A lot of time with optical telescopes is spent taking calibration data. With radar, however, we know exactly what our signal is like that we transmit, which makes the calibration process part of transmitting and receiving, so we don't have to spend extra time observing comparison stars or solar analogs.

We send a powerful pulse of radio waves from our klystrons in the Gregorian dome that then reflects off of the dish and bounces off of passing asteroids. The echoes reflect off the dish, into the Gregorian dome, and just before they come back, we turn off our transmitter and use a sensitive radio receiver to collect the radio echoes from the asteroid.

Nights, or technically "observing runs," start with switching on diesel generators on the other side of the site. The telescope operator takes a 1972 diesel Jeep CJ, shoves in the sticky clutch, and drives over to the maintenance side of site to start the generators. Diesel fuel is the biggest single cost toward running the planetary radar system at Arecibo. The generators create 60,000 volts at 33 amps that travel along a high voltage cable to the Gregorian dome and the klystrons. That high voltage turns into two megawatts of power, one megawatt that we dump as waste heat via 300 gallons a minute of water pumped through cooling tubes from a homebrew setup.

One of Arecibo's klystrons with its cooling tube
One of Arecibo's klystrons with its cooling tube Image: Alessondra Springmann

Half of the remaining megawatt, 500 kilowatts, goes to power each klystron, and eventually, out to the asteroid. We transmit the equivalent of 10^13 watts of power (isotropic equivalent), and receive 10^-7 watts back - that's one part in 10^27 that we detect. Granted, we're sort of cheating: Arecibo has 10^7 of gain due to the immense size of the dish.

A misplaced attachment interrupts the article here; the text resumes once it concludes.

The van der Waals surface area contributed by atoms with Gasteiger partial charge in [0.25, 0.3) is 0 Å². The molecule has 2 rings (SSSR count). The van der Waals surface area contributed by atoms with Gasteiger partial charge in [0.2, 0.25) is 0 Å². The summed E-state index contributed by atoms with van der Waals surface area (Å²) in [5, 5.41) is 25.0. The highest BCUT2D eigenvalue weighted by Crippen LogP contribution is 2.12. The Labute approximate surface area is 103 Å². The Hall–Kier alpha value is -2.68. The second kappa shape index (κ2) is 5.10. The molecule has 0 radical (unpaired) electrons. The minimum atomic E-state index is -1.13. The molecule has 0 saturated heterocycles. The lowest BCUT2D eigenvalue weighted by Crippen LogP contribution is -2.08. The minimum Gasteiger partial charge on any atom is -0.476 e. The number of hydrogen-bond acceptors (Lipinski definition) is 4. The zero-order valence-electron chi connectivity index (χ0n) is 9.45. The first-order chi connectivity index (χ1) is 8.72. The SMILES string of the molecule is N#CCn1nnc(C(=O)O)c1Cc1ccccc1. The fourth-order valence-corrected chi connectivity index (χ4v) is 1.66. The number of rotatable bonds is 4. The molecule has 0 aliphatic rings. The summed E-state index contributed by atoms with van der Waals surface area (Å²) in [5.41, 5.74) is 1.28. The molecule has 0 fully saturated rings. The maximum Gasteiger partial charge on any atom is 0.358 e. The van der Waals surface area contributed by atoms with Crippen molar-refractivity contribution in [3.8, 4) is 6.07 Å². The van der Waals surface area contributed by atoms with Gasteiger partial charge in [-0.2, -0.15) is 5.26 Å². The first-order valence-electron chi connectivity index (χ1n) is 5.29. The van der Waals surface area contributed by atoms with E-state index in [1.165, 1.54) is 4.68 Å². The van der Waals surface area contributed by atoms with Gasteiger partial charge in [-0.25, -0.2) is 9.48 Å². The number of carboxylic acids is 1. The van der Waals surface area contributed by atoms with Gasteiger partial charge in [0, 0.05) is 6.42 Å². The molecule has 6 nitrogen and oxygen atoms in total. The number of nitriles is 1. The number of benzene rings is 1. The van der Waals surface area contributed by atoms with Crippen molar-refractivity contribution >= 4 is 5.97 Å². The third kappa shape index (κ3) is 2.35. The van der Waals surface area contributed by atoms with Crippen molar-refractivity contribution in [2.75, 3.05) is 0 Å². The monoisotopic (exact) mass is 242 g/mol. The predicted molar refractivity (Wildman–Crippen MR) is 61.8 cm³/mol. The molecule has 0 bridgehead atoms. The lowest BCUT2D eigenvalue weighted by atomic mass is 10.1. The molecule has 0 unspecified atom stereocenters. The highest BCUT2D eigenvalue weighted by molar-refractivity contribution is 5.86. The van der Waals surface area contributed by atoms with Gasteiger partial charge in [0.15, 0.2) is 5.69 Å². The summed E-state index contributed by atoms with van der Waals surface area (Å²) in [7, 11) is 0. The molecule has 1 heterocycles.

While observing, we have a telescope operator who makes sure the telescope is pointed properly, as well as a transmitter operator. The transmitter operator keeps track of the magnets, currents, and voltages, to ensure that we are not frying the vacuum tubes with the electron beams.

Norberto Despiau
Norberto Despiau Norberto Despiau, who has been with Arecibo Observatory for decades. He has a good sense of humor about problem solving and staying up late to operate the transmitter, and warns my visiting friends about the giant coquí frogs.Image: Alessondra Springmann

The high voltage and klystron system is complex, and things go wrong. Finding klystron engineers is difficult, because most of them are retired. Troubleshooting techniques involve manually overriding the high voltage transformer switch with a piece of wood, replacing 250-watt light bulbs, pouring more deionized water into the cooling system, and giving the high-voltage power supply the stinkeye. The latter works surprisingly well.

Getting the returned radio signals out of the telescope is another kettle of fish. We technically collect signals as voltages, not as power, so we can downconvert, frequency shift, filter, amplify, and otherwise manipulate our echoes before officially “observing” them as a vanishingly small fraction of a watt. Signals travel through a thicket of BNC (coaxial) cables and eventually into a vintage Sun Sparcstation.

Tangle of BNC cables
Tangle of BNC cables Image: Alessondra Springmann
Sun Sparcstation, vintage mid-1990’s
Sun Sparcstation, vintage mid-1990’s Image: Alessondra Springmann

Once we've collected the echoes of our transmitted signal, we run fast Fourier transforms on them to get a power spectrum of the returned waves. A lot of UNIX commands later, and after downloading multi-gigabyte files and uttering oaths at Sun keyboards, you get a totally sweet image.

Arecibo radar view of asteroid 1998 QE2 on June 7, 2013
Arecibo radar view of asteroid 1998 QE2 on June 7, 2013 Asteroid 1998 QE2 on June 7, 2013, as viewed by the radio telescope at the Arecibo Observatory.Image: Arecibo Observatory / NAIC / Ellen Howell & Sean Marshall

And then you do (a) science! But that's a story for another day.

Background image credit: ~Shiranai